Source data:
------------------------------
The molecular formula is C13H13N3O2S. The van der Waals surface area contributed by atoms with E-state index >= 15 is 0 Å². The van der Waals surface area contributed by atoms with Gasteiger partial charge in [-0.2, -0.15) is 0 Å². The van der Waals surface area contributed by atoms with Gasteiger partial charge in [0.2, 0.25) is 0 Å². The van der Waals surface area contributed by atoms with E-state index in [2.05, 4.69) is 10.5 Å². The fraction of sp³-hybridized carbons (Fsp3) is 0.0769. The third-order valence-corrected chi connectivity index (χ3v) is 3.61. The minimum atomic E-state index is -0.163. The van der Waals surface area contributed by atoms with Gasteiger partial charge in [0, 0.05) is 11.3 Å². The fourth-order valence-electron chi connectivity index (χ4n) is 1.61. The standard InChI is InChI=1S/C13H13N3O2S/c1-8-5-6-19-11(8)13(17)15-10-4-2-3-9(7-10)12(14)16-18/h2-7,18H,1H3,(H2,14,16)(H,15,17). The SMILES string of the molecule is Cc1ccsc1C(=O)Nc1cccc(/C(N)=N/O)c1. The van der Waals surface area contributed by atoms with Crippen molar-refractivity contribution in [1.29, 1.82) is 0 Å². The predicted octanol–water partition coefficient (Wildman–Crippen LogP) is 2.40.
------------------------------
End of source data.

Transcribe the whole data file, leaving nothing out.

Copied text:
The molecular formula is C13H13N3O2S. The van der Waals surface area contributed by atoms with E-state index >= 15 is 0 Å². The van der Waals surface area contributed by atoms with Gasteiger partial charge in [-0.2, -0.15) is 0 Å². The van der Waals surface area contributed by atoms with Gasteiger partial charge in [0.2, 0.25) is 0 Å². The van der Waals surface area contributed by atoms with E-state index in [2.05, 4.69) is 10.5 Å². The fraction of sp³-hybridized carbons (Fsp3) is 0.0769. The third-order valence-corrected chi connectivity index (χ3v) is 3.61. The minimum atomic E-state index is -0.163. The van der Waals surface area contributed by atoms with Gasteiger partial charge in [0, 0.05) is 11.3 Å². The fourth-order valence-electron chi connectivity index (χ4n) is 1.61. The standard InChI is InChI=1S/C13H13N3O2S/c1-8-5-6-19-11(8)13(17)15-10-4-2-3-9(7-10)12(14)16-18/h2-7,18H,1H3,(H2,14,16)(H,15,17). The SMILES string of the molecule is Cc1ccsc1C(=O)Nc1cccc(/C(N)=N/O)c1. The van der Waals surface area contributed by atoms with Crippen molar-refractivity contribution in [1.29, 1.82) is 0 Å². The predicted octanol–water partition coefficient (Wildman–Crippen LogP) is 2.40.